In my foodie world, Christopher Kimball is like a rock star. The bow tie is hot; the food snobbery, condescension, and choosiness about ingredients is attractive. He's the editor and founder of Cook's Illustrated and the host of America's Test Kitchen. Cook's has been a go-to recipe source of mine for awhile now. Their recipes are almost always perfect in terms of flavor, technique, etc. I feel comfortable making their recipes for dinner parties without a dry run, because they rarely give me any trouble.
Kimball wrote an Op-Ed article inspired by the closing of Gourmet magazine. He lamented the shift of loyalty away from experienced, credentialed chefs and towards untrained cooks and the democracy of the Internet, read food blogs. My favorite quote from Kimball's piece is: "The world needs fewer opinions and more thoughtful expertise." He talked of food media specifically, but it's the same issue for all of them - radio, television, publishers, recording industry - and it's a similar problem in libraries and academia as well: Why would you want to pay for anything when you can find what you want online for free? Why would you want something that requires more effort than a Google search?
So I set out to write a ditto blog post, complete with passion and exclamation points, railing against "the democracy of the Internet." I was prepared to support all of Kimball's assertions.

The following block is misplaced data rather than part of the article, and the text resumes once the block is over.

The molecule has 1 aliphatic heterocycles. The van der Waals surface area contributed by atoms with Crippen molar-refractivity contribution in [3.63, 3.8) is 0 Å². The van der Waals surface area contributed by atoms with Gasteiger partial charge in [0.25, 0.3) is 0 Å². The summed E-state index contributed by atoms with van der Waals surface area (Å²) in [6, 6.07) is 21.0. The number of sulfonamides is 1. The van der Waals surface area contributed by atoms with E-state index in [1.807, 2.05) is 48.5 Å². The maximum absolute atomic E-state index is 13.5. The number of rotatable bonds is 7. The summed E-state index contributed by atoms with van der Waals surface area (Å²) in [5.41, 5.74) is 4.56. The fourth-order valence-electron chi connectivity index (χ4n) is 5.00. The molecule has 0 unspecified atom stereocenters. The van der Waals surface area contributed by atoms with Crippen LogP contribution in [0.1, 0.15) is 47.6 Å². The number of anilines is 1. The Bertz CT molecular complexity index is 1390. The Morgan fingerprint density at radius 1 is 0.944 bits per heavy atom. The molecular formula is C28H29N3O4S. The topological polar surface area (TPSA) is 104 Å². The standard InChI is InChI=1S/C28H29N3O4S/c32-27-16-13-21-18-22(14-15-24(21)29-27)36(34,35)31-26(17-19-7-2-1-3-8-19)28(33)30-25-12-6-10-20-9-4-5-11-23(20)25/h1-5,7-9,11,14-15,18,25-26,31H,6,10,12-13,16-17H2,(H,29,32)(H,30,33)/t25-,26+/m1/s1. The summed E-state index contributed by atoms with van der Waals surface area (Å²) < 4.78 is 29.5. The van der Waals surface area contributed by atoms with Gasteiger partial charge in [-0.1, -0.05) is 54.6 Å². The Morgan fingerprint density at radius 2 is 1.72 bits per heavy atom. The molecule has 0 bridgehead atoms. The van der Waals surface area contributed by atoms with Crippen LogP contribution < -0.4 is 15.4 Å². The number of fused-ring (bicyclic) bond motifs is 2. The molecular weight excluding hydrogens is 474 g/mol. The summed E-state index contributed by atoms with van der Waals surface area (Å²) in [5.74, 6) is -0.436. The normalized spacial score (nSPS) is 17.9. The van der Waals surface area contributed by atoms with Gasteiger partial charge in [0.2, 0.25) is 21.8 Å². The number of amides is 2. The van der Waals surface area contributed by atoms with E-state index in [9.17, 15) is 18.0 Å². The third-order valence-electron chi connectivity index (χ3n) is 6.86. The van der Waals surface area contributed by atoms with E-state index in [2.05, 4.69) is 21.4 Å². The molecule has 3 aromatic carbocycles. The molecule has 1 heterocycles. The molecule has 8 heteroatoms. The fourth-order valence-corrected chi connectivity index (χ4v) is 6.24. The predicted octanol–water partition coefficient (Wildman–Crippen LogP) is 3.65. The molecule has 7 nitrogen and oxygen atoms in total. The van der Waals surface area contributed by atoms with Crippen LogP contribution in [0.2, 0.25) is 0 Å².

And then I started writing.
Duh, I'm completely guilty of succumbing to the democracy of the Internet, where content is free and conveniently accessible. I don't have cable or even local television channels these days, because I usually just check YouTube, Hulu, or Netflix for whatever I want. They've got Matlock. Purchasing music? Why would I want to do that? There are more free radio stations and free sample downloads than I could ever listen to. Magazines and newspapers - a complete waste of money if I can get their content online for free. Most products of the mass media are complete drivel anyway, but it's also a factor of my pretentiousness to isolate myself from all of it.
I didn't read Gourmet. Any Gourmet recipes I've made came from the free site Epicurious. My mom has a few cooking magazines at her house, and I've never looked at a single one of them and thought it was something I'd want to subscribe to. I don't buy cookbooks. When I need a recipe, I always search food blogs, Epicurious, and yes, the Food Network site. You can bet I'm right there reading all of the comments and reviews written by inexperienced anonyms.
What was I going to rail against? I'm part of the problem.
Now that doesn't mean that I don't still use a LOT of Cook's recipes. Kimball followed up his Op-Ed with a post on his blog titled Ship of Fools? and I agree with his statement (down in the comments section) "I have had hundreds of people tell me over the years that the one thing that Cook’s has done for them is to build their confidence — they realized that they were not lousy cooks, they were just using lousy recipes." I have said many times that being a great cook doesn't take that much skill or innate talent, you only need start with a good recipe. Going through the process of cooking through dozens of Cook's recipes, with their precise instructions, helped me build a knowledge base of the fundamentals of cooking.
And yet, Adam Roberts of Amateur Gourmet made a good point when he tweeted "Chris Kimball, your recipes might work, but your magazine is the dullest, most brain-numbing one around. Blogs r better." (His more gramatically correct opinion is here.)
What do you think?